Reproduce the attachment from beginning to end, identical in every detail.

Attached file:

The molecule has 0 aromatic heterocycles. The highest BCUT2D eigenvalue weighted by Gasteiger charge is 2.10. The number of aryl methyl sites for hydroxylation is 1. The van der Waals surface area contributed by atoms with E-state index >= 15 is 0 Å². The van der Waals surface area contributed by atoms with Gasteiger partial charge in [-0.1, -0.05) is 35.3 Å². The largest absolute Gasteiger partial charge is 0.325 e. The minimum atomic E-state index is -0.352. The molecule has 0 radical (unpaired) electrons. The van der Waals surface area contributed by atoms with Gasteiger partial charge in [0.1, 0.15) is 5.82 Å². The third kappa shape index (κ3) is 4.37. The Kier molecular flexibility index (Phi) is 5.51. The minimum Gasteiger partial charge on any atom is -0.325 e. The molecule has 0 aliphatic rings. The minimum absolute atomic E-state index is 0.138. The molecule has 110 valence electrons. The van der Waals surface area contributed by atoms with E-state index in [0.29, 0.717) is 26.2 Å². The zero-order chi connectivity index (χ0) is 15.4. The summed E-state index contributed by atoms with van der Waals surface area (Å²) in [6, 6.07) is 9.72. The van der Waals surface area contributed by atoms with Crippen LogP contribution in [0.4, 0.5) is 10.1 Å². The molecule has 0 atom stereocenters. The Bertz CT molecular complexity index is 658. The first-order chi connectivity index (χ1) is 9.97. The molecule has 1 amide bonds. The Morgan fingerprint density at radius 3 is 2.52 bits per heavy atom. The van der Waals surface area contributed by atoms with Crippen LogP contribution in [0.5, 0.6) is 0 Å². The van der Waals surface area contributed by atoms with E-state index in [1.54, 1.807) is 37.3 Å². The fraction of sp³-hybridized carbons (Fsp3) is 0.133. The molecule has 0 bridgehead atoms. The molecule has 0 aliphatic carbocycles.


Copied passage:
The molecule has 0 aromatic heterocycles. The highest BCUT2D eigenvalue weighted by Gasteiger charge is 2.10. The number of aryl methyl sites for hydroxylation is 1. The van der Waals surface area contributed by atoms with E-state index >= 15 is 0 Å². The van der Waals surface area contributed by atoms with Gasteiger partial charge in [-0.1, -0.05) is 35.3 Å². The largest absolute Gasteiger partial charge is 0.325 e. The minimum atomic E-state index is -0.352. The molecule has 0 radical (unpaired) electrons. The van der Waals surface area contributed by atoms with Gasteiger partial charge in [0.1, 0.15) is 5.82 Å². The third kappa shape index (κ3) is 4.37. The Kier molecular flexibility index (Phi) is 5.51. The minimum Gasteiger partial charge on any atom is -0.325 e. The molecule has 0 aliphatic rings. The minimum absolute atomic E-state index is 0.138. The molecule has 110 valence electrons. The van der Waals surface area contributed by atoms with E-state index in [0.29, 0.717) is 26.2 Å². The zero-order chi connectivity index (χ0) is 15.4. The summed E-state index contributed by atoms with van der Waals surface area (Å²) in [6, 6.07) is 9.72. The van der Waals surface area contributed by atoms with Crippen LogP contribution in [0.4, 0.5) is 10.1 Å². The molecule has 0 atom stereocenters. The Bertz CT molecular complexity index is 658. The first-order chi connectivity index (χ1) is 9.97. The molecule has 1 amide bonds. The Morgan fingerprint density at radius 3 is 2.52 bits per heavy atom. The van der Waals surface area contributed by atoms with Crippen LogP contribution in [0.5, 0.6) is 0 Å². The van der Waals surface area contributed by atoms with E-state index in [1.54, 1.807) is 37.3 Å². The fraction of sp³-hybridized carbons (Fsp3) is 0.133. The molecule has 0 bridgehead atoms. The molecule has 0 aliphatic carbocycles.